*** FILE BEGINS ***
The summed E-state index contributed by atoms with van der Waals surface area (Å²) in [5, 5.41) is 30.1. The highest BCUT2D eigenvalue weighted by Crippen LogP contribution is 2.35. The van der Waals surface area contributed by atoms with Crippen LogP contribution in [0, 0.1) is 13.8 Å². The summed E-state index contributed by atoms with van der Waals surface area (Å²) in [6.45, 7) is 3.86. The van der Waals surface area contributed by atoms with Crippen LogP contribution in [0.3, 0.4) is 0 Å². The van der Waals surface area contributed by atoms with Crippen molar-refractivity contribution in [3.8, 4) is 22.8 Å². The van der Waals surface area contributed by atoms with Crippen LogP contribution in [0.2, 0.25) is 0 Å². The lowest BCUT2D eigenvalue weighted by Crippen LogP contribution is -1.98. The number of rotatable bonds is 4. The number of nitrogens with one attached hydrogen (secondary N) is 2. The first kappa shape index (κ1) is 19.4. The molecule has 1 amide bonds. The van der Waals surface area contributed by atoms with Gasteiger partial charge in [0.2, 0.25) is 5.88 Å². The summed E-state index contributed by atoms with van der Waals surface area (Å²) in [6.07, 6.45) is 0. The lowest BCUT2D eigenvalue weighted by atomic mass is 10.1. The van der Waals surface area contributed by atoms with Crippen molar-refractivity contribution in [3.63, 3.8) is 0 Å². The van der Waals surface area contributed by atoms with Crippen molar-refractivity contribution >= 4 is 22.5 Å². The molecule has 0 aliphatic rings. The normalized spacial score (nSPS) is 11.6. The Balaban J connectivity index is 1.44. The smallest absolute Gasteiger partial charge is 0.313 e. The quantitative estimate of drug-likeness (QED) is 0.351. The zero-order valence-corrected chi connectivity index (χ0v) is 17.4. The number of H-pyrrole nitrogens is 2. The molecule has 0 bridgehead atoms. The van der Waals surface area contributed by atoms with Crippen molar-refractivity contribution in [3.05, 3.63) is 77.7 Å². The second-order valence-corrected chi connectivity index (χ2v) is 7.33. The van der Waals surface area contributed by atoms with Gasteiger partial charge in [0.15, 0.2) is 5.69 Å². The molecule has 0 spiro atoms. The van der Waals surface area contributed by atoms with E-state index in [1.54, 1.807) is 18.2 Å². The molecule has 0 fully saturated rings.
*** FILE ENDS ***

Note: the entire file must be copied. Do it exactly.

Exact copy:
The summed E-state index contributed by atoms with van der Waals surface area (Å²) in [5, 5.41) is 30.1. The highest BCUT2D eigenvalue weighted by Crippen LogP contribution is 2.35. The van der Waals surface area contributed by atoms with Crippen LogP contribution in [0, 0.1) is 13.8 Å². The summed E-state index contributed by atoms with van der Waals surface area (Å²) in [6.45, 7) is 3.86. The van der Waals surface area contributed by atoms with Crippen LogP contribution in [0.3, 0.4) is 0 Å². The van der Waals surface area contributed by atoms with Crippen molar-refractivity contribution in [3.8, 4) is 22.8 Å². The van der Waals surface area contributed by atoms with Crippen LogP contribution in [0.2, 0.25) is 0 Å². The lowest BCUT2D eigenvalue weighted by Crippen LogP contribution is -1.98. The number of rotatable bonds is 4. The number of nitrogens with one attached hydrogen (secondary N) is 2. The first kappa shape index (κ1) is 19.4. The molecule has 1 amide bonds. The van der Waals surface area contributed by atoms with Gasteiger partial charge in [0.2, 0.25) is 5.88 Å². The summed E-state index contributed by atoms with van der Waals surface area (Å²) in [6.07, 6.45) is 0. The lowest BCUT2D eigenvalue weighted by atomic mass is 10.1. The van der Waals surface area contributed by atoms with Crippen molar-refractivity contribution in [3.63, 3.8) is 0 Å². The van der Waals surface area contributed by atoms with Crippen molar-refractivity contribution >= 4 is 22.5 Å². The molecule has 0 aliphatic rings. The normalized spacial score (nSPS) is 11.6. The Balaban J connectivity index is 1.44. The smallest absolute Gasteiger partial charge is 0.313 e. The quantitative estimate of drug-likeness (QED) is 0.351. The zero-order valence-corrected chi connectivity index (χ0v) is 17.4. The number of H-pyrrole nitrogens is 2. The molecule has 0 bridgehead atoms. The van der Waals surface area contributed by atoms with Crippen molar-refractivity contribution in [3.05, 3.63) is 77.7 Å². The second-order valence-corrected chi connectivity index (χ2v) is 7.33. The van der Waals surface area contributed by atoms with Gasteiger partial charge in [0.15, 0.2) is 5.69 Å². The molecule has 0 spiro atoms. The van der Waals surface area contributed by atoms with E-state index in [1.54, 1.807) is 18.2 Å². The molecule has 0 fully saturated rings.